Adam Johnson teaches creative writing at Stanford University and is best known for his novel, Parasites Like Us (2003). His work has also appeared in The Paris Review, Esquire, and The Best American Short Stories. For this book, Johnson traveled to North Korea and read testimony from defectors.
The Story: In North Korea's recent past, Kim Jong-il (who died in 2011) rules his Orwellian world with an iron thumb--and in this regime, individuals must constantly shift identities in order to survive. After his mother leaves for Pyongyang, Jun Do grows up in a children's home before being drafted into the army. He gains recognition as a tunnel soldier and is sent on increasingly important missions--first to kidnap Japanese citizens during night raids, then to spy on American submarines, and eventually to travel to the United States with other diplomats. But when he falls out of favor with his superiors, he learns just how difficult it is to survive within the world's most isolated and oppressive government.
Random House. 464 pages. $26. ISBN: 9780812992793
Wall Street Journal "[H]is depictions have the feel of eerie authenticity. ... The book is a work of high adventure, surreal coincidences and terrible violence, seeming to straddle the line between cinematic fantasy and brutal actuality." Sam Sacks
Salon.com "[T]he real marvel of The Orphan Master's Son is its imaginative depth and breadth, something that absolutely can't be faked. Which may be why there are no real novelists in North Korea." Laura Miller
Washington Post "The reader feels as if he is in Chongjin, where starving people ate the bark off trees; or atop Mount Taesong with the elite of Pyongyang, whose existence is a mix of sadism and whimsy; or with the masses who are bombarded day and night with the propaganda of North Korea's alternate reality." David Ignatius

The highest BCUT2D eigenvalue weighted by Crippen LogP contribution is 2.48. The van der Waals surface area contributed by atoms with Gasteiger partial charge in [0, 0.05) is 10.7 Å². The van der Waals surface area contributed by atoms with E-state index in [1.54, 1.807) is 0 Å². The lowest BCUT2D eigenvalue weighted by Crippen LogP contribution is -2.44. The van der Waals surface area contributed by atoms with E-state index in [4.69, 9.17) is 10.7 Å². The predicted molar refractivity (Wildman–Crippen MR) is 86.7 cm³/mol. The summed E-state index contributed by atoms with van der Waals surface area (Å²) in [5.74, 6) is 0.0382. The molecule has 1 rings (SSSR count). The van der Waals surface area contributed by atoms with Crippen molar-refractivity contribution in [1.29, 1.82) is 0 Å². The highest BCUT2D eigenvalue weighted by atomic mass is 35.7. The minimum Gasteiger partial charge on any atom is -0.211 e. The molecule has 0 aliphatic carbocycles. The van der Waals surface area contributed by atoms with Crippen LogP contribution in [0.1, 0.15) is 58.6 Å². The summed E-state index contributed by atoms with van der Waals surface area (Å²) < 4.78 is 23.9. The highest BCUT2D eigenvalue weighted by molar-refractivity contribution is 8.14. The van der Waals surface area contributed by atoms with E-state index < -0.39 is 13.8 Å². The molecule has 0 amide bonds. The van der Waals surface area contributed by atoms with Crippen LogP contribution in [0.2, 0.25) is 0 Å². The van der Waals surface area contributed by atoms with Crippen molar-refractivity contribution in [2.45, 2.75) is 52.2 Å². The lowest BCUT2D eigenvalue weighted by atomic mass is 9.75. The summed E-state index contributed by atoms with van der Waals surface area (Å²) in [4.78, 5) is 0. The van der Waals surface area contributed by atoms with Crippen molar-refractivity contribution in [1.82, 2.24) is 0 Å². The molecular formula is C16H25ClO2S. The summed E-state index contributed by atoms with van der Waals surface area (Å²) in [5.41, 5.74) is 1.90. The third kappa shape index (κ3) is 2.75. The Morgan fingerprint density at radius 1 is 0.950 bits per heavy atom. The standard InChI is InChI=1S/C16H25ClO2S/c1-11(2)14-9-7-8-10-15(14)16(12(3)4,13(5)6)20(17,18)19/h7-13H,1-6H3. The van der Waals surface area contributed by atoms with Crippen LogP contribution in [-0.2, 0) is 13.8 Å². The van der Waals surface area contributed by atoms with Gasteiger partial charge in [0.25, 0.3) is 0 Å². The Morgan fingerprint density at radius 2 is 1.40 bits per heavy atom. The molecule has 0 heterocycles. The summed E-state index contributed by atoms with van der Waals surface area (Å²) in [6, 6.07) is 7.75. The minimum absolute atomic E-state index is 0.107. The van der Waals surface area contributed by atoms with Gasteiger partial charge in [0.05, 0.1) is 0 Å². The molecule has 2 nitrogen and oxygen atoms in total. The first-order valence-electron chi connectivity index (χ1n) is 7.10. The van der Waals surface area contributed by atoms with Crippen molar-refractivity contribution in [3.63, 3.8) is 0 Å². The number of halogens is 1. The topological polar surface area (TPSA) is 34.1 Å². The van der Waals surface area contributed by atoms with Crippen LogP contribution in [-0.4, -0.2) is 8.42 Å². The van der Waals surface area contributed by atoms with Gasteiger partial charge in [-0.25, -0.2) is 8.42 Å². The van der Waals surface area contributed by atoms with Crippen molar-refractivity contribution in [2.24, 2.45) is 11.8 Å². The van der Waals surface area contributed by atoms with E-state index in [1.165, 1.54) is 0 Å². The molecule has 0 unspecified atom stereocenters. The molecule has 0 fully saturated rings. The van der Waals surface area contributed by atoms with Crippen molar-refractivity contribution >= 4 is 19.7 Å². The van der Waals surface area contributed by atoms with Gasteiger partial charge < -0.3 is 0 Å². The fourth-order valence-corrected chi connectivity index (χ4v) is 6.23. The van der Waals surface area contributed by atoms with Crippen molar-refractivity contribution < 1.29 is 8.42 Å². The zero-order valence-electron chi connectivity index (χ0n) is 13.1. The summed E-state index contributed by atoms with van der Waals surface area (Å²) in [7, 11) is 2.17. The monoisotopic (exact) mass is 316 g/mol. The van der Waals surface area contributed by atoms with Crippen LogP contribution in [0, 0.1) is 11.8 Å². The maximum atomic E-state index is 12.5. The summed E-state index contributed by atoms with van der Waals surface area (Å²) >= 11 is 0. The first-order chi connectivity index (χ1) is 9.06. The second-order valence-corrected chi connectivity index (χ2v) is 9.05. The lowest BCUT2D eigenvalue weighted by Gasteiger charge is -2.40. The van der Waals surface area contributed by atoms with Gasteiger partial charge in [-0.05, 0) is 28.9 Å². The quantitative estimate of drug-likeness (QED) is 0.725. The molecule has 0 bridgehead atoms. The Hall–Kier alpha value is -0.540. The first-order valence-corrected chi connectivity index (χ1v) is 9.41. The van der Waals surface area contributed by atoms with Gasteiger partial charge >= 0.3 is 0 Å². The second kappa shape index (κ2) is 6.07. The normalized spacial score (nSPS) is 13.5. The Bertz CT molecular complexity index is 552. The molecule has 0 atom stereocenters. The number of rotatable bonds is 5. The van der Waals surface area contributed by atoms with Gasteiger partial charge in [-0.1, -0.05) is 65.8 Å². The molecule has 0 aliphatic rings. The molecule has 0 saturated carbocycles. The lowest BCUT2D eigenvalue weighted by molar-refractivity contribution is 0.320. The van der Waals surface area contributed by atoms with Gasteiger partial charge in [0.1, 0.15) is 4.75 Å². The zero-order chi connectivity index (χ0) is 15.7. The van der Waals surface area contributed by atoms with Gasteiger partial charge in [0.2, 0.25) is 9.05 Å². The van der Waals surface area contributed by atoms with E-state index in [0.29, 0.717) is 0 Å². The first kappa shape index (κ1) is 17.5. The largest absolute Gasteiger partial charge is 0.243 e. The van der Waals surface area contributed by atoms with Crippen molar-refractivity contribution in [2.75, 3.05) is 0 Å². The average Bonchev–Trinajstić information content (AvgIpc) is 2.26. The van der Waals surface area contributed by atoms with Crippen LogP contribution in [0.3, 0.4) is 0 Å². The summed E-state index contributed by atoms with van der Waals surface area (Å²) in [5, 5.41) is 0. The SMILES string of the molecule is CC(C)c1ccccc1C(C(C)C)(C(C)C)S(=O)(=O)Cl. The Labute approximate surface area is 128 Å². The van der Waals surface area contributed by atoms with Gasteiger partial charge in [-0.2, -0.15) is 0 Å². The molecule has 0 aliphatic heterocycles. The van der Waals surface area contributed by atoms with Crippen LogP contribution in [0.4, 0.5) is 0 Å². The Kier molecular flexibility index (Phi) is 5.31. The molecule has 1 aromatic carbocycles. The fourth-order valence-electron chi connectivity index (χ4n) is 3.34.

New York Times "[A]n operatic if somewhat long-winded tale that is at once satiric and melancholy, blackly comic and sadly elegiac. ... In making his hero, and the nightmare he lives through, come so thoroughly alive, Mr. Johnson has written a daring and remarkable novel, a novel that not only opens a frightening window on the mysterious kingdom of North Korea, but one that also excavates the very meaning of love and sacrifice." Michiko Kakutani
USA Today "Johnson's chops are undeniable, his storytelling vivid and bold, his North Korea brilliantly rendered. But midway, a smart literary thriller sprouts into a David Mitchell novel without warning--making The Orphan Master's Son feel divided into two very different novels." David Daley
NY Times Book Review "Johnson's novel, far from being too labyrinthine, is an ingeniously plotted adventure that feels much shorter than its roughly 450 pages and offers the reader a tremendous amount of fun. ... Should ‚Äòfun' really be the first word to describe a novel about one of the worst places on earth?" Christopher R. Beha
The Washington Post described The Orphan Master's Son as "an audacious act of imagination: an intimate narrative about one of the most closed nations on Earth." Though most critics agreed, the story is by no means perfect. The abrupt shift in narrative and magical realism techniques may not sit well with some readers, and the New York Times Book Review critic, after reading a scene in which Kim Jong-il appeared "as a kind of merry prankster," wondered if the story is too farcical given the grim subject matter. But overall reaction suggests this novel just might deserve its hype. Noted the Wall Street Journal: "We don't know what's really going on in that strange place, but a disquieting glimpse suggesting what it must be like can be found in this brilliant and timely novel."